The changing nature of risk from climate extremes
In everything we do we have to deal with risks. Knowing about the nature of risks will affect the decisions we make in our day-to-day lives. These risks may change over time: the risk of falling asleep while reading an article will depend on how interesting the article is but also on how late in the day it is and how tired you are.
Our recent paper deals with risks resulting from weather and climate extremes and how they change over time. This is a complex topic. To make sure our analyses and results are accessible to a general audience, we have opted to use simple techniques and some illustrations to summarise observed changes in the extremes of two meteorological variables: temperature and precipitation.
Unsurprisingly, the risk for extremely high temperatures increases over time. Obviously, increasing temperature extremes at the hottest time of the year will be felt more keenly, so it is important to assess which seasons are most affected. We found that significant long-term increases in the highest maximum temperatures are typically found for winter and spring. But for summer and autumn, one needs to account for the marked regional nature of changes in high maximum temperatures. Sites located in the north of the continent (with wet summer or summer dominated rainfall regimes or arid conditions) exhibit a predominant decrease in extreme maximum temperatures, while sites further south (with uniform or winter rainfall regimes) typically exhibit an increase in extreme maximum temperatures for these seasons.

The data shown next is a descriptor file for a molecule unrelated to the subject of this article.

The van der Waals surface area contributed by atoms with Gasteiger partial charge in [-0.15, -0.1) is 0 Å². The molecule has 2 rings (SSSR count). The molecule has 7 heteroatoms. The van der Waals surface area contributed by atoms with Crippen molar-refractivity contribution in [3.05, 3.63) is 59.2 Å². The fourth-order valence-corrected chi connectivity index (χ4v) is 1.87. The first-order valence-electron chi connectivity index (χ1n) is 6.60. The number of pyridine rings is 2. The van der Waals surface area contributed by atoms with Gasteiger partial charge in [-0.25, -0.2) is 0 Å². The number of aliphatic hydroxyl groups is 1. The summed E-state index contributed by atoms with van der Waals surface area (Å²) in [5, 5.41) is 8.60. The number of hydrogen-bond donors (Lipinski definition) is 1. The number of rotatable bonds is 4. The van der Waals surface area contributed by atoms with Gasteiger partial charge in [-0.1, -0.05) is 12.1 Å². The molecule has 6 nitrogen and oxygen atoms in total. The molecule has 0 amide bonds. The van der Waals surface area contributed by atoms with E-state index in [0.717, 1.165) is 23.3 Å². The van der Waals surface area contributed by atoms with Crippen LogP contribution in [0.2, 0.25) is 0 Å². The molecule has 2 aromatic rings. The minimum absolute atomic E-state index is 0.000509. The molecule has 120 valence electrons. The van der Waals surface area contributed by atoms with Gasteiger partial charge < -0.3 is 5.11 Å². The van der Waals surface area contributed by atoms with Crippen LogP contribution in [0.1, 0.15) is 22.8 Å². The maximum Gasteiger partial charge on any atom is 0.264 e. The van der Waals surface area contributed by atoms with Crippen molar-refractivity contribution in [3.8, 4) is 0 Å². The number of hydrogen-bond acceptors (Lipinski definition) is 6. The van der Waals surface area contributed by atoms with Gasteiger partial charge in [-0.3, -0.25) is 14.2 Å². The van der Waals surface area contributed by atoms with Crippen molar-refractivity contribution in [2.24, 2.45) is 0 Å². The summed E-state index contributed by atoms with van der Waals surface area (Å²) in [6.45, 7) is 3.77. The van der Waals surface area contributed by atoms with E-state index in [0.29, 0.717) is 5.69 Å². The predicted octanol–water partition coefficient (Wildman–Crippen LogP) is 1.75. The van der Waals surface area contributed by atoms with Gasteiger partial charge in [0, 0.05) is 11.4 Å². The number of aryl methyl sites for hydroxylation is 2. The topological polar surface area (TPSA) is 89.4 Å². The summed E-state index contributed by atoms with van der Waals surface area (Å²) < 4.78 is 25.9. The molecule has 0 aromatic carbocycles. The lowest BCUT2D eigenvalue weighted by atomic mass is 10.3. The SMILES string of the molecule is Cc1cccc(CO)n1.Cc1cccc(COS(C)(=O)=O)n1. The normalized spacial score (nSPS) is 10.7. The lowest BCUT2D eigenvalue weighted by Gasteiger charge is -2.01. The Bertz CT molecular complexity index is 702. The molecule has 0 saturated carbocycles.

In contrast to long-term increases in temperature extremes, there is little evidence for a consistent direction of change in daily rainfall extremes. However, our results indicate that there might be a shift from extreme autumn/winter precipitation to spring precipitation. There is also strong evidence for the effect of ENSO on daily rainfall extremes, and this effect is particularly strong for spring.
What does this mean? It is crucial to develop an understanding of the purpose of assessing risk and in particular the relevant timeframes. This understanding will define what data are best suited for the assessment: historical information, multi-week, and seasonal forecasts or climate model output. In assessing the likelihood of hazards resulting from weather and climate extremes, one needs to consider the modulation of these extremes due to both long-term change and climate variability. Our results clearly illustrate that both effects need to be considered, but the relative importance of their effect depends on the variable or index.
Article: ‘Variability and long-term change in Australian temperature and precipitation extremes, Jakob, D., and Walland, D., Weather and Climate Extremes, doi.org/10.1016/j.wace.2016.11.001